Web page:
Have you ever thought: “Who am I and what have I become?” I had this identity crisis when one day I had this sinking feeling that I turned into my mother (with all due respect, Mom). It’s not every day that we really stop to ask “Who am I” and “Who am I becoming?” Maybe if we did stop and ask those questions more frequently we wouldn’t be so surprised when we find out who we have become.
I guess I shouldn’t have been surprised that, after spending so much time blindly charging forward, I didn’t like where I ended up. When I finally awoke to that reality, I had to re-orient myself. Who am I? What do I want? What do I need? Who or what am I trying to become?
To help me look forward, I felt I needed to start with my past. I believe that, when we are young, we hide parts of ourselves that we decide are somehow undesirable: that rebellious girl; that scared girl; that sad girl; that outspoken, opinionated girl. The problem is, when we pack away those parts of ourselves we also pack away pieces that we might otherwise have chosen to keep. In other words, it’s hard to surgically remove only some parts without also taking out other pieces with it. For me, I unwittingly packed away my vulnerable girl, my joyous girl, my creative girl, and my accepting girl, when those “bad” parts were ordered away.
It was scary to uncover those parts that I gave away, but simultaneously liberating to reunite with those lost parts of myself , both good and bad. It was also hard to know how to begin the uncovering process. I went on an expedition to uncover my authentic self (Excavating Your Authentic Self, Ban Breathnach), the person I was before the hiding began. Ban Breathnach recommends you go back to your memories, mementos, photos, videos, family stories, recollections of friends, meaningful places, or anything else that will help jog your memory of your former self. When you gather your treasures, you can reconstruct who you were, what you dreamed about, and the things that used to bring you joy.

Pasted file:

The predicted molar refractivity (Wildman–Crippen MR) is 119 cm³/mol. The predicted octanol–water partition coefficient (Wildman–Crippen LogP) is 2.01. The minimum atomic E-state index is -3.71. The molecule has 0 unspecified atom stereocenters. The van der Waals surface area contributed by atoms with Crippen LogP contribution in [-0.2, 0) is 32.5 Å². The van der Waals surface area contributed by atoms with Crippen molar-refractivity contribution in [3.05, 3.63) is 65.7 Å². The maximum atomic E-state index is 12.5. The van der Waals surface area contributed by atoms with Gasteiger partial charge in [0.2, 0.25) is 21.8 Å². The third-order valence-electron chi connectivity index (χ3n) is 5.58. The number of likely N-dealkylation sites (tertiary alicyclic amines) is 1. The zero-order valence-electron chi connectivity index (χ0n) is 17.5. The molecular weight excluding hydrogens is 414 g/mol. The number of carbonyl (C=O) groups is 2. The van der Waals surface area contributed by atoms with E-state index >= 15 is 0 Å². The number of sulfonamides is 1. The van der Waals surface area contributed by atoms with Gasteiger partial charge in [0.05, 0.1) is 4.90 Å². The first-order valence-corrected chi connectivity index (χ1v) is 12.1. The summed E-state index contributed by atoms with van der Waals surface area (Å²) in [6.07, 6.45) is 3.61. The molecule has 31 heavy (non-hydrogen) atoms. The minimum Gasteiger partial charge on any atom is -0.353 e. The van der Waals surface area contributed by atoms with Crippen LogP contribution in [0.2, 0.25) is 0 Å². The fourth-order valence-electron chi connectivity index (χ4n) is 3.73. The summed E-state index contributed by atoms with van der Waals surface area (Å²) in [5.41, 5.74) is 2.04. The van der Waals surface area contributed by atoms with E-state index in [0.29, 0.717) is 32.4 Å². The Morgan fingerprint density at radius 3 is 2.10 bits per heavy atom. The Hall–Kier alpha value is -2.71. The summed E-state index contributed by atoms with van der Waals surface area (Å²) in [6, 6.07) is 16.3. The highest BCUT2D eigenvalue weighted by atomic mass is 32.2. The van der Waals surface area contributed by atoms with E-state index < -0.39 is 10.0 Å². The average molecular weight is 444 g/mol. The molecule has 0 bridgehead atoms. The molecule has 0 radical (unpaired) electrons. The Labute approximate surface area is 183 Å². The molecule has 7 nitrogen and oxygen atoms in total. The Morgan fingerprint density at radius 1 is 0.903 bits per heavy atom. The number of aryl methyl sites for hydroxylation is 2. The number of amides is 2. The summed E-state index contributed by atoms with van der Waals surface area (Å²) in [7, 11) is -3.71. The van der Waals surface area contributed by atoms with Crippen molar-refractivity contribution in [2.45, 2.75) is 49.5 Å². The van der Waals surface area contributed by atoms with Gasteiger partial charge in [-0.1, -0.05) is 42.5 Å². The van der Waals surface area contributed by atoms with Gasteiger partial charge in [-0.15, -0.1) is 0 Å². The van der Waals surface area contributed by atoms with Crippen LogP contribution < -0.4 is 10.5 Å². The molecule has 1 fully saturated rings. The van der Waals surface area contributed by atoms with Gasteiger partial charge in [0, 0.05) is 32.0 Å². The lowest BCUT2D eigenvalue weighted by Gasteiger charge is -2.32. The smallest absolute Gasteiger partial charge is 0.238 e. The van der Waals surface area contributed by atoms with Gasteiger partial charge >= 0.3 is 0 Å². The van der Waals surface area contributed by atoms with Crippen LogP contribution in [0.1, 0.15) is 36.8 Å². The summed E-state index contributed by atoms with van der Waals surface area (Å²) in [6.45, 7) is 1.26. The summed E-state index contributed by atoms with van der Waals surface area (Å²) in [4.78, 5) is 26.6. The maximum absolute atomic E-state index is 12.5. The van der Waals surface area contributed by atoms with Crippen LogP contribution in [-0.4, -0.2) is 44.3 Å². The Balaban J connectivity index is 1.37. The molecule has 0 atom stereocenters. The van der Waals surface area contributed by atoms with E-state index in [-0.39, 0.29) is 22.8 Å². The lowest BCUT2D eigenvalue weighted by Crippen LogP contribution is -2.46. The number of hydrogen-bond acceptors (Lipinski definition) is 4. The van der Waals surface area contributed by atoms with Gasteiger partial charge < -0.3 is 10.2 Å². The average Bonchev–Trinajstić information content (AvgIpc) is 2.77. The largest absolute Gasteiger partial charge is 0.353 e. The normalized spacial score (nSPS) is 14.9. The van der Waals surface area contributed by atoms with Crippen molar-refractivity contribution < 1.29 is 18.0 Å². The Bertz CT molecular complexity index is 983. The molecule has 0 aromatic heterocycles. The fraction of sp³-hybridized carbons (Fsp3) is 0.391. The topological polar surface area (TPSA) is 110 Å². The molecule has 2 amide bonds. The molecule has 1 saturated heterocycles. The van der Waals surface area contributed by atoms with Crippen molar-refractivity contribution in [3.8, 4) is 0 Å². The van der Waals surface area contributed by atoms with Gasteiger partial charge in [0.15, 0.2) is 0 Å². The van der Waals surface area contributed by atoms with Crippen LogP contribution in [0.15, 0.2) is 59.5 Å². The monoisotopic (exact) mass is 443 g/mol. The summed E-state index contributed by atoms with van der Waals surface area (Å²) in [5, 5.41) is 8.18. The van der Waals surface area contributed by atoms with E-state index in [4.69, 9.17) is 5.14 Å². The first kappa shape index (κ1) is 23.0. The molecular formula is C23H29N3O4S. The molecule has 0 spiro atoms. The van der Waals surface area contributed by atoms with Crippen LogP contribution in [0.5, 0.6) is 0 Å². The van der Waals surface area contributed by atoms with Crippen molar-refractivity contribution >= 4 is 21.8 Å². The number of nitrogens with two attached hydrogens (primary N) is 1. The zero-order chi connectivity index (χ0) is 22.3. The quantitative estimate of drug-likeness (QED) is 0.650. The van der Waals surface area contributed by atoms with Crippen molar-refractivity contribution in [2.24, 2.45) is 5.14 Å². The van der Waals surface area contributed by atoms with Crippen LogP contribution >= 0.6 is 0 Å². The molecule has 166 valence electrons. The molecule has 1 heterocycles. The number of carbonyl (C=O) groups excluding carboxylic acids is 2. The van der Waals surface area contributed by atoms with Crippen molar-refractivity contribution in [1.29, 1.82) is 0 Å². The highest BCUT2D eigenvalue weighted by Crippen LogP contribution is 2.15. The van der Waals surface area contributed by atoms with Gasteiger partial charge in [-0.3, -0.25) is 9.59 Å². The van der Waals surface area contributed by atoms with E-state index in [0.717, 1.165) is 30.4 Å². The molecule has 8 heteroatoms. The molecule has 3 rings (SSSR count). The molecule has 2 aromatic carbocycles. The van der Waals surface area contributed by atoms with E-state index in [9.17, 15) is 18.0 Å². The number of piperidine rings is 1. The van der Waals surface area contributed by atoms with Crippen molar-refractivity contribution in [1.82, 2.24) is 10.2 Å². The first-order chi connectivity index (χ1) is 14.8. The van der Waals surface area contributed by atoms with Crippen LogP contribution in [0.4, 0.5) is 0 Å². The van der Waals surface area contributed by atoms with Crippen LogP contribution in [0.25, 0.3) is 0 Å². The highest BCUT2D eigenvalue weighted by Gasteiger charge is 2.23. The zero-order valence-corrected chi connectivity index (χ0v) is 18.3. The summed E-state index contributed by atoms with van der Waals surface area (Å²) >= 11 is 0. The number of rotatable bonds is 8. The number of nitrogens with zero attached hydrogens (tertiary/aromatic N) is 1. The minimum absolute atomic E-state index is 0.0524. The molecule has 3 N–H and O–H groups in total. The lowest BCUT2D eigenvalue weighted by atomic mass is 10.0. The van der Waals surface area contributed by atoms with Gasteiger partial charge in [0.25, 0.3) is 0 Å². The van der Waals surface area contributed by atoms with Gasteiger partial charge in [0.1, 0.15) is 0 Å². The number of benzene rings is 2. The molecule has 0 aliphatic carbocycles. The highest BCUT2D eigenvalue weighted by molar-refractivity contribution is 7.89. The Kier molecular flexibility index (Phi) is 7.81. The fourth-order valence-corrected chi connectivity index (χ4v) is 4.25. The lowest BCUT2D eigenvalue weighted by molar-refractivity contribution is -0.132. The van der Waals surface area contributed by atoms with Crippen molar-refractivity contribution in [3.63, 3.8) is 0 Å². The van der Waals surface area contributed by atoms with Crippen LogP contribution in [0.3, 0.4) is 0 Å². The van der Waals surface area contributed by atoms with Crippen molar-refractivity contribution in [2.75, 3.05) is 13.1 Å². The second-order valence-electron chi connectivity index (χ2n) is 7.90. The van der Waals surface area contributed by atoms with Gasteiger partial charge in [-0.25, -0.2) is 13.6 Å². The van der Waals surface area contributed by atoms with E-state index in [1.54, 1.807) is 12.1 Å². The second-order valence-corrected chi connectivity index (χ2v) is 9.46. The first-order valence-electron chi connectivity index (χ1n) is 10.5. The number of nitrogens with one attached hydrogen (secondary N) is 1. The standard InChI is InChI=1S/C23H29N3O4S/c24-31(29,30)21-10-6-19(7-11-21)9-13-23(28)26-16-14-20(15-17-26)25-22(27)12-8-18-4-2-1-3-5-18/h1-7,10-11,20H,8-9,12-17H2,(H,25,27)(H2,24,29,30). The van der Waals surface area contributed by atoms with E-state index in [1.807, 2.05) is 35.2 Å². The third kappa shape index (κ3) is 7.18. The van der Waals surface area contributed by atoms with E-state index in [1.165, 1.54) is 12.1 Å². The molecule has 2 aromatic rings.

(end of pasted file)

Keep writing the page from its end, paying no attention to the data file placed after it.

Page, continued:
Interestingly, I dreamed of being a teacher one day. I loved to read, cook and dance (all still true). I had much wonder and love, and a vivid imagination. Though the girl Susanna is much less complex than the woman I am now, recommitting to those things that I loved helped me to ground myself so I could reconsider the direction of my life from more solid and joyful ground. Instead of asking myself, “Who should I be?”, I asked, “Who do I want to be?” The latter question led me in a direction such that I can now ask “Who will I be?” since my own passions and interests (instead of someone else’s expectations or needs) are now dictating my direction. I don’t know where this passion will lead me, but I do know that by approaching my life with openness and courage is leading me down my authentic path.
All: Don’t forget to send me questions or topics you’d like for me to discuss. Go either to this blog, email me at firstname.lastname@example.org or to the Talk to Susanna link on the left. Thanks! Look forward to hearing from you!